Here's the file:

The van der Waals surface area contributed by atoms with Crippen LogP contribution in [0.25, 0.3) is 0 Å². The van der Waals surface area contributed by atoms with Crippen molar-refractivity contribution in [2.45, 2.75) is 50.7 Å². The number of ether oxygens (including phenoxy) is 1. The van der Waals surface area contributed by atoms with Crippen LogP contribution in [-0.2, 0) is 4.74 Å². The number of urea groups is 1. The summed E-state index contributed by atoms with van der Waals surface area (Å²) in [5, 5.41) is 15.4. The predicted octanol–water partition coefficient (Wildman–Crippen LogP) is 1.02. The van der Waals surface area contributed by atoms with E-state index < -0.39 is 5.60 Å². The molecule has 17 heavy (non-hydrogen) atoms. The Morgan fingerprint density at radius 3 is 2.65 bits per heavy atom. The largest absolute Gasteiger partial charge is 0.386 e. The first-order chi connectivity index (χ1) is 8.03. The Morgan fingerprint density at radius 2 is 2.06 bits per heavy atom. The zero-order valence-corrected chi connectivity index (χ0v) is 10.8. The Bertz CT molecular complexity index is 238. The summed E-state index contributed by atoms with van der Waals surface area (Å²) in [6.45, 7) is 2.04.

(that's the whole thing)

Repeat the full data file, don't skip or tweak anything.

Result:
The van der Waals surface area contributed by atoms with Crippen LogP contribution in [0.25, 0.3) is 0 Å². The van der Waals surface area contributed by atoms with Crippen molar-refractivity contribution in [2.45, 2.75) is 50.7 Å². The number of ether oxygens (including phenoxy) is 1. The van der Waals surface area contributed by atoms with Crippen LogP contribution in [-0.2, 0) is 4.74 Å². The number of urea groups is 1. The summed E-state index contributed by atoms with van der Waals surface area (Å²) in [5, 5.41) is 15.4. The predicted octanol–water partition coefficient (Wildman–Crippen LogP) is 1.02. The van der Waals surface area contributed by atoms with E-state index < -0.39 is 5.60 Å². The molecule has 17 heavy (non-hydrogen) atoms. The Morgan fingerprint density at radius 3 is 2.65 bits per heavy atom. The largest absolute Gasteiger partial charge is 0.386 e. The first-order chi connectivity index (χ1) is 8.03. The Morgan fingerprint density at radius 2 is 2.06 bits per heavy atom. The zero-order valence-corrected chi connectivity index (χ0v) is 10.8. The Bertz CT molecular complexity index is 238. The summed E-state index contributed by atoms with van der Waals surface area (Å²) in [6.45, 7) is 2.04.